When it comes to combating meritless litigation, how much should procedure matter? Conventional wisdom holds that procedure should be uniform, with the same rules applying in all civil cases. Yet the causes of meritless litigation are not uniform, making it difficult for uniform procedures to address the problem. As a result, lawmakers frequently turn to what this Article calls “heightened procedure” — additional procedures applicable only in designated areas of the law. Across a variety of substantive areas, lawmakers have adopted heightened pleading standards, stays of discovery, agency review, and a multitude of other tools from the heightened procedural toolbox. Despite the prevalence of heightened procedure, there has been no comprehensive examination of its role across the legal system, leaving lawmakers with little understanding of what specific heightened procedures do and what specific areas of the law need. This Article aims to provide that framework, explaining how lawmakers can match the causes of meritless litigation with the appropriate heightened procedural tools. In the end, meritless litigation is not one-size-fits-all, and its procedural solutions should not be either.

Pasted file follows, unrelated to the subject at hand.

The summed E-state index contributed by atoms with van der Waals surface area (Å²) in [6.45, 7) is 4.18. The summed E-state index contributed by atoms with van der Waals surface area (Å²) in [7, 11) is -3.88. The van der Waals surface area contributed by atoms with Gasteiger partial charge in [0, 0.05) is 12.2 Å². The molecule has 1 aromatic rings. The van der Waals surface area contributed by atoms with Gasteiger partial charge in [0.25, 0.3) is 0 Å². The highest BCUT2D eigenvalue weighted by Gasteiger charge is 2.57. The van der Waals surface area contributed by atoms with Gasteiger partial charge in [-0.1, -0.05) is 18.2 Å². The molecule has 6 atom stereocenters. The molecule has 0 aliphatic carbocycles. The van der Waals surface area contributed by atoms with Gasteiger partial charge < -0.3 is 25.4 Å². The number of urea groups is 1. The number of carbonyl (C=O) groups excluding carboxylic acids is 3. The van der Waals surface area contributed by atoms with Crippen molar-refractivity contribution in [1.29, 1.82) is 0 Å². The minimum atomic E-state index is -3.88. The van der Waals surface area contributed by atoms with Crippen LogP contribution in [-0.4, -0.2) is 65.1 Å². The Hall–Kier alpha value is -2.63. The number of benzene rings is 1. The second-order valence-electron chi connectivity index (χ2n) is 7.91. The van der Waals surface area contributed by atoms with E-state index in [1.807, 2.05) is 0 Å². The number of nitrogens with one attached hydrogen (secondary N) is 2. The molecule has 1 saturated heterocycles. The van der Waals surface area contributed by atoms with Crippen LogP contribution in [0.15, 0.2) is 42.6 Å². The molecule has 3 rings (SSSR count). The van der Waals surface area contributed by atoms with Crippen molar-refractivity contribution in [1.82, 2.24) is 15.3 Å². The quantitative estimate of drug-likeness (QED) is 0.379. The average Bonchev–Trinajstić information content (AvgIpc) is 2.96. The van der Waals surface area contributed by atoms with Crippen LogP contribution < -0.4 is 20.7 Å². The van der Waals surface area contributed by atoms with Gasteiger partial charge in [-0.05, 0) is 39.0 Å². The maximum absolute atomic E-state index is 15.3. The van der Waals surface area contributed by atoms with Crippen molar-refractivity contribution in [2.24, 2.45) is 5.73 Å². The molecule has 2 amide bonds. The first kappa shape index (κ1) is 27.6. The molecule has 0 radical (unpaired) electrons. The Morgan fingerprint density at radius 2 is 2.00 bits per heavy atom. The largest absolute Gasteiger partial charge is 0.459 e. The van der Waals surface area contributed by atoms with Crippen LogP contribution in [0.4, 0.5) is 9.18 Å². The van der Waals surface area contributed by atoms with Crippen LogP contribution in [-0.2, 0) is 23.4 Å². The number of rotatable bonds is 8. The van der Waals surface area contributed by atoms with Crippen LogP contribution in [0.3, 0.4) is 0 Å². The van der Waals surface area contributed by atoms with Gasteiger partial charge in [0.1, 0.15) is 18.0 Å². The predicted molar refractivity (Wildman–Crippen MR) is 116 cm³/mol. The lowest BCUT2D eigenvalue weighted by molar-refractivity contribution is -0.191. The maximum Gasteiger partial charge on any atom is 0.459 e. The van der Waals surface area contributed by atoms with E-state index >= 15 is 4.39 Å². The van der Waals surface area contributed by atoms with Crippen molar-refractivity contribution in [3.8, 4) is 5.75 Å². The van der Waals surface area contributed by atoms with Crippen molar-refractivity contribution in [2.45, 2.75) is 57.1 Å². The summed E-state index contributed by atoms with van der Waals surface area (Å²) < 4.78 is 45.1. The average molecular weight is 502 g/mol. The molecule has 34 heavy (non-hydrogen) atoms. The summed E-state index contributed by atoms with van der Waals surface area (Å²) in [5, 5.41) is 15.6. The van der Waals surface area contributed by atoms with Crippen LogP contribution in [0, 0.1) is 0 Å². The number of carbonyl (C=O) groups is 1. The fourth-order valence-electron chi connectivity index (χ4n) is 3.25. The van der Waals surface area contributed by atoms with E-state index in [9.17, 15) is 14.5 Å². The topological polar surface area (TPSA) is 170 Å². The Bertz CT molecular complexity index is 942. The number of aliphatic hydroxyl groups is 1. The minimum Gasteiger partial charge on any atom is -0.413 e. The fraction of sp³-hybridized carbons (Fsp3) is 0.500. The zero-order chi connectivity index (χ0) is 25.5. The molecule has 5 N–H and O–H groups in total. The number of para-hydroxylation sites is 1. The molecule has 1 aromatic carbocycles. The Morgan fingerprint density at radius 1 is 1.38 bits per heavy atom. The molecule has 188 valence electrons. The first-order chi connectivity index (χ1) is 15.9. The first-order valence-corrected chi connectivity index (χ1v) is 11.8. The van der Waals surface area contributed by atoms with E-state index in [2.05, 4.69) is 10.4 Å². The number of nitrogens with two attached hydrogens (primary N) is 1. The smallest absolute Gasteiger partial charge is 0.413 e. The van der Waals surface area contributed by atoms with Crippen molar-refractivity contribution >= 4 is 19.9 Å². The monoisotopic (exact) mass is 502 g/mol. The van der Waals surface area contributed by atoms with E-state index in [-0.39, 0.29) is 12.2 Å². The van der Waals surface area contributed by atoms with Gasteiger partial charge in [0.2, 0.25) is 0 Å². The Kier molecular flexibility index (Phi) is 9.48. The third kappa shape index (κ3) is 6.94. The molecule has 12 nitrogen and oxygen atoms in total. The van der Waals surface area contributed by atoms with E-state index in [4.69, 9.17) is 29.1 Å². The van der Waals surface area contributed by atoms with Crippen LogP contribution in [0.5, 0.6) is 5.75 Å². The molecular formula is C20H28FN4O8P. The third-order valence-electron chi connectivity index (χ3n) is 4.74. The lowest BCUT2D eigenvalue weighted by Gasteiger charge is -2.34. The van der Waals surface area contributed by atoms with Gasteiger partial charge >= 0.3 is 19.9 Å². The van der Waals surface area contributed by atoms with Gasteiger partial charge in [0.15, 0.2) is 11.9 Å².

Professor Richard Freer has just published in Emory Law Journal, 65 Emory L.J. 1491, his recent article, Exodus from and Transformation of American Civil Litigation.
But, at least as envisioned historically, court litigation plays a far broader role than arbitration. It is a transparent public process, governed by the rule of law. It generates the common law that governs most aspects of our daily lives. It is pivotal in social ordering. Arbitration, in contrast, goes on behind closed doors, is not cabined by the rule of law, and does not result in reasoned opinions. Arbitration resolves the dispute at hand and does little else. Accordingly, some have argued that the view that arbitration and court litigation are equivalents cheapens the values embodied in court litigation.
That argument is strong, but would be stronger if today’s version of court litigation resembled the historical model. It does not. Courts today are less often fora for public adjudication and law generation than monuments to mediation. Litigants not cajoled into settlement are hustled through a front-loaded process focused increasingly on adjudication without trial. Indeed, some judges conclude that going to trial reflects a systemic “failure.”
The driving force of both the exodus from court litigation and its transformation is the perception of excessive caseload. There are not enough Article III judges to do the job in accord with the historical model. Thus, the Court and drafters of the Federal Rules have pursued two safety valves: getting disputes out of the courts and streamlining litigation to foster pretrial resolution. They have pursued exodus and transformation.